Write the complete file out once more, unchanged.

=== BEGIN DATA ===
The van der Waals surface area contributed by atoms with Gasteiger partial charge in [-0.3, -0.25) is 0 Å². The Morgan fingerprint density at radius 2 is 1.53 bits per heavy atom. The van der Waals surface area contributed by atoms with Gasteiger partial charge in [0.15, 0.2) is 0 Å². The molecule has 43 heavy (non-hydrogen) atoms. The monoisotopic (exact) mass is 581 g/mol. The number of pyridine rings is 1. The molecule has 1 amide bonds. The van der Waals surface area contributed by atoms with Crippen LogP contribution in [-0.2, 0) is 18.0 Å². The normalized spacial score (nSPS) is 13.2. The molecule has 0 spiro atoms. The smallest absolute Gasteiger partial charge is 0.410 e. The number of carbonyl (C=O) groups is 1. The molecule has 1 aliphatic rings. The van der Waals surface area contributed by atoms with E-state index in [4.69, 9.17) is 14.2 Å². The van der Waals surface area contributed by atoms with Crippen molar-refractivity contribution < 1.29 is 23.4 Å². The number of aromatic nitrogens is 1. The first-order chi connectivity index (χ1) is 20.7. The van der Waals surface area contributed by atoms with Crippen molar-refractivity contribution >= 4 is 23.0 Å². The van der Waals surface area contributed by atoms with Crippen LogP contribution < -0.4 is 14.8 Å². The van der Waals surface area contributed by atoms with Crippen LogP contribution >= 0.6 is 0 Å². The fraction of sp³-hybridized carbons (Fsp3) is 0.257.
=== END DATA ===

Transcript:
The van der Waals surface area contributed by atoms with Gasteiger partial charge in [-0.3, -0.25) is 0 Å². The Morgan fingerprint density at radius 2 is 1.53 bits per heavy atom. The van der Waals surface area contributed by atoms with Gasteiger partial charge in [0.15, 0.2) is 0 Å². The molecule has 43 heavy (non-hydrogen) atoms. The monoisotopic (exact) mass is 581 g/mol. The number of pyridine rings is 1. The molecule has 1 amide bonds. The van der Waals surface area contributed by atoms with Crippen LogP contribution in [-0.2, 0) is 18.0 Å². The normalized spacial score (nSPS) is 13.2. The molecule has 0 spiro atoms. The smallest absolute Gasteiger partial charge is 0.410 e. The number of carbonyl (C=O) groups is 1. The molecule has 1 aliphatic rings. The van der Waals surface area contributed by atoms with E-state index in [4.69, 9.17) is 14.2 Å². The van der Waals surface area contributed by atoms with Crippen molar-refractivity contribution < 1.29 is 23.4 Å². The number of aromatic nitrogens is 1. The first-order chi connectivity index (χ1) is 20.7. The van der Waals surface area contributed by atoms with Crippen molar-refractivity contribution >= 4 is 23.0 Å². The van der Waals surface area contributed by atoms with Crippen LogP contribution < -0.4 is 14.8 Å². The van der Waals surface area contributed by atoms with Crippen LogP contribution >= 0.6 is 0 Å². The fraction of sp³-hybridized carbons (Fsp3) is 0.257.